On Monday, the U.S. Attorney's Office presented what is said is the first clear data on commercial sex exploitation of children, counting 469 Portland victims between 2009 and 2013.
The study's conclusions were unsurprising: Victims of sex trafficking are overwhelmingly female, are likely to suffer from addiction issues and are disproportionately likely to be from an ethnic minority compared to the number of minorities in the metro area. It drew its numbers from minors who either asked for help from a sex-assault resource center or were sent to the Department of Human Services by the police or social service agencies.
"These are children traumatized by abuse on a daily basis, numbed by chemicals and really trying to navigate an impossible environment for them," said Lois Day, Director of Child Welfare at the state Department of Human Services.
Part of the idea behind the study is to draw attention to the problem and the need for financial assistance.
U.S. Attorney Amanda Marshall has said that a facility to house child sex trafficking victims while their trafficker is indicted, tried and potentially convicted would greatly help prosecutors. They often confront sex-trafficking victims unwilling to testify, convinced that their testimony will put them in danger, or those initially willing to testify but who revert to prostitution and drugs while the criminal justice system processes the accused.
"Let me tell you, we could do three times more if we could just keep these kids safe and secure long enough to testify," Marshall said.
Marshall said the numbers are an "incredibly conservative" tabulation of the scope of the problem.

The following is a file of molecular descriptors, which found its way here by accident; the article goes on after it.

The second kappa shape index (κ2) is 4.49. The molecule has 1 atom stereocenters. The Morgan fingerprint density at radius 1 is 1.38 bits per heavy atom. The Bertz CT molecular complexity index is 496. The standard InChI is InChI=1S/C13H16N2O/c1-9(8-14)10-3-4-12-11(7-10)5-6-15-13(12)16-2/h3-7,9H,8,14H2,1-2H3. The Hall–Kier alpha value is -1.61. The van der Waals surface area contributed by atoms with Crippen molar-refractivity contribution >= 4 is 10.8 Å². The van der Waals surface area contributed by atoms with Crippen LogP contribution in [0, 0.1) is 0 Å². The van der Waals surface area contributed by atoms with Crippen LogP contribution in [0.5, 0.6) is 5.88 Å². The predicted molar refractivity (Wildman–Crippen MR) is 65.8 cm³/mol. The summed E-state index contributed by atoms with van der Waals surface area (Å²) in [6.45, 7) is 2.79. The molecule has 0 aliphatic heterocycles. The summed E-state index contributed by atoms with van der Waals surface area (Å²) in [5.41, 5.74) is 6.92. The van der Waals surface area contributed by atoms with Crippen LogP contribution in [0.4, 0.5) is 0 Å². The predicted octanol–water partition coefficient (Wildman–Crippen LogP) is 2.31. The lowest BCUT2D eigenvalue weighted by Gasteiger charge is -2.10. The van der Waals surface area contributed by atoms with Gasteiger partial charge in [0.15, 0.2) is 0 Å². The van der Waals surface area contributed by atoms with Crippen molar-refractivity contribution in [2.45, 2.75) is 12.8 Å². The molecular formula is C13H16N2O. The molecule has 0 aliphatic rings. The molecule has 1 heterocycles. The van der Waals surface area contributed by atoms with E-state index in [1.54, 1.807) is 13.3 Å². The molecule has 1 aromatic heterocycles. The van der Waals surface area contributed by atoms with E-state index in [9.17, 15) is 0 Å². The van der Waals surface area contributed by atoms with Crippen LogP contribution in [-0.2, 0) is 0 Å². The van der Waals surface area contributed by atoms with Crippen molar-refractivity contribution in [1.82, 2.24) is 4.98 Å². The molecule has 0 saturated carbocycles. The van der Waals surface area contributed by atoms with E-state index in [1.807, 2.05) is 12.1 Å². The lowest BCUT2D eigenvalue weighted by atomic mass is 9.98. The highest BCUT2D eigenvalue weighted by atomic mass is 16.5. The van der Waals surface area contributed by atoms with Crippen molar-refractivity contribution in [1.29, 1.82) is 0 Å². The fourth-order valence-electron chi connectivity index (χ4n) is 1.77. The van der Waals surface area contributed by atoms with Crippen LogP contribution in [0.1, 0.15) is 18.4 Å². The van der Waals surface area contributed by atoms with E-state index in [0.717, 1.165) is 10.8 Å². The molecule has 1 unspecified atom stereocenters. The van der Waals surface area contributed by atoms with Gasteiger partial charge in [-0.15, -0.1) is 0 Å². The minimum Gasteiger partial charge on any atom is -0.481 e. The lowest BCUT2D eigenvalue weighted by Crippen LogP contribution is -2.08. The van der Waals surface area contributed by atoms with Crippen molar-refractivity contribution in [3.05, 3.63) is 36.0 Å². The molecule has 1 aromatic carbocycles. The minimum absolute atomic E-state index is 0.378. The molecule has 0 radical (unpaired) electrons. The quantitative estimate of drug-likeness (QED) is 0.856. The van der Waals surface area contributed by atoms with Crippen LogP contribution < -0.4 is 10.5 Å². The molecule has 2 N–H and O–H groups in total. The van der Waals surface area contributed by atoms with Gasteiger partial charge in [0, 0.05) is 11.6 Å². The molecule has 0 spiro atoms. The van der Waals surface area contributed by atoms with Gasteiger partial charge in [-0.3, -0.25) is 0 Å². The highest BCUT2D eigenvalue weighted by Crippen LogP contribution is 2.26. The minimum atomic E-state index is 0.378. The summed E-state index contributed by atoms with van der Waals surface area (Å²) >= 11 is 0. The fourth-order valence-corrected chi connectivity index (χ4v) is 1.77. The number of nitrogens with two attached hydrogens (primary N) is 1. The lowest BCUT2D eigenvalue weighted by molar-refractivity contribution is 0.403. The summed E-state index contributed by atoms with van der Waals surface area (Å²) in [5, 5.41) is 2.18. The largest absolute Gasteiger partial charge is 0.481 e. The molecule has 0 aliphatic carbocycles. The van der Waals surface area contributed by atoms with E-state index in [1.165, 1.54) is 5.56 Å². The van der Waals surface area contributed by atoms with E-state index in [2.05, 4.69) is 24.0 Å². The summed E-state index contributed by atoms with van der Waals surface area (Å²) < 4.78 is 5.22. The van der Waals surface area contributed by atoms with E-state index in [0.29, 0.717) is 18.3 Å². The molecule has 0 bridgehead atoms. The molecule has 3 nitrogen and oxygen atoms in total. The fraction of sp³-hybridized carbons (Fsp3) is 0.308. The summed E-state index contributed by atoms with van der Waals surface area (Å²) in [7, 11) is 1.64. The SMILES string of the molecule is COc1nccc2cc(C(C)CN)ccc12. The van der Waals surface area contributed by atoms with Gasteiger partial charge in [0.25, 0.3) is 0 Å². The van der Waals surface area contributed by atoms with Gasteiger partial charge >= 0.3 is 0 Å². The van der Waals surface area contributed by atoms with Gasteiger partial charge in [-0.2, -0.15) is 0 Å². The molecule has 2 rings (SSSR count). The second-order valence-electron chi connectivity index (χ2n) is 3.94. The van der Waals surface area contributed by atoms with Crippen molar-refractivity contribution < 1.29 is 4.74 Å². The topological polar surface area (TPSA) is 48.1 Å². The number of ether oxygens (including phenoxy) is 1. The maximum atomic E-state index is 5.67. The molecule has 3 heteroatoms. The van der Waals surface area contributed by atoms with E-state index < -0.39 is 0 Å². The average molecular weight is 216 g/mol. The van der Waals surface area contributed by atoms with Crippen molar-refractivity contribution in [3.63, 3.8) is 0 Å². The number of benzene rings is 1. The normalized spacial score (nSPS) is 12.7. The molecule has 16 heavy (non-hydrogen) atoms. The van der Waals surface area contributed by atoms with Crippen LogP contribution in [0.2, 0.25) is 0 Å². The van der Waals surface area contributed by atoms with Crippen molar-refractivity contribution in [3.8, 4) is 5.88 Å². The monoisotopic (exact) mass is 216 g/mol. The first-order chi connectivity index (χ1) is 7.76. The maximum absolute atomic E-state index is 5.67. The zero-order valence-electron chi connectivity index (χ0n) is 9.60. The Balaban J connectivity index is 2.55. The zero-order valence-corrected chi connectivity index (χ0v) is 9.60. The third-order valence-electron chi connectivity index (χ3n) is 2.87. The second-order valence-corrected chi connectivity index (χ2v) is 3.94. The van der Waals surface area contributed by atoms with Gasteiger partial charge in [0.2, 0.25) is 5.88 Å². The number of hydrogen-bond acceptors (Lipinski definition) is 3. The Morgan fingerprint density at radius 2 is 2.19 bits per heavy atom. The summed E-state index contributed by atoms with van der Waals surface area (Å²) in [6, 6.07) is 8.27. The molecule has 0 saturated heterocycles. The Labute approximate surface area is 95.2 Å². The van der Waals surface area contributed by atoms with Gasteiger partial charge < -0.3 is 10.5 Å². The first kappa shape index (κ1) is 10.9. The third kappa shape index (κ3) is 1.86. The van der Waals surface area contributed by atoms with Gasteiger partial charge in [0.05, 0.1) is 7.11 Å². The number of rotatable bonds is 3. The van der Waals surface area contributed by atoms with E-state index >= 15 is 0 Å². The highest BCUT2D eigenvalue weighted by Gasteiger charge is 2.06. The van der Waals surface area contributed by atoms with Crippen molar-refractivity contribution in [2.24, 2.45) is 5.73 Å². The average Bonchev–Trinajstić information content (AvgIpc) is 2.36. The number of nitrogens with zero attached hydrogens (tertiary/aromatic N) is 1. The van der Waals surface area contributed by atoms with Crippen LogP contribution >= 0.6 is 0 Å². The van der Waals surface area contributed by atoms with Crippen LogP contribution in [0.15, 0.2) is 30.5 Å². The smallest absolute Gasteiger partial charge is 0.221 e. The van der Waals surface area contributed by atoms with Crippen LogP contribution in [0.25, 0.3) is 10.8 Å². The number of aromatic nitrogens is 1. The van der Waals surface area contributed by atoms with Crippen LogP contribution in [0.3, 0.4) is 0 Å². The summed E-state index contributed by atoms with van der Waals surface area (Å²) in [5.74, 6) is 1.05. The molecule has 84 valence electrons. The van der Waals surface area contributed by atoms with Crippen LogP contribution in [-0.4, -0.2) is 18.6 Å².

The study by a Portland State University researcher is the first of its kind in the way that it counts victims, so comparisons to other cities isn't yet possible.
"It's the first step of this collaborative engagement," said the researcher, Christopher Carey. "(The study) is not a comprehensive report on the state of trafficking in the state of Oregon. It's not a percentage of our kids trafficked in the state."
U.S. Sen. Ron Wyden, D-Ore., said a bill he's co-sponsoring will put federal dollars behind an effort to combat child sex trafficking, and hopes other states and metro areas will emulate the study.
Child sex trafficking victims in the Portland metro area have a median age of approximately 15, and about half are likely to have a gang connection. More than 16 percent were parents.
Since taking office, Marshall has stressed the prosecution of child sex trafficking in Portland. She assigned two additional prosecutors to what was a one-person unit before she arrived and has looked for ways to involve federal resources in what is usually a local crime.
Marshall is taking her direction from the top -- namely, U.S. Attorney General Eric Holder, who has made the prosecution of child sex trafficking a higher priority than it was in previous administrations.
Marshall has said that Portland is one of a network of cities on the West Coast that serve as child sex-trafficking hubs, and its place on the Interstate 5 corridor adds to the number of children available.
"We know these are kids that we have a possibility of reaching if there were resources in the community," Marshall said. "We hope this spurs state leadership on this issue and sends a strong message to our community that in Oregon our kids are not for sale."
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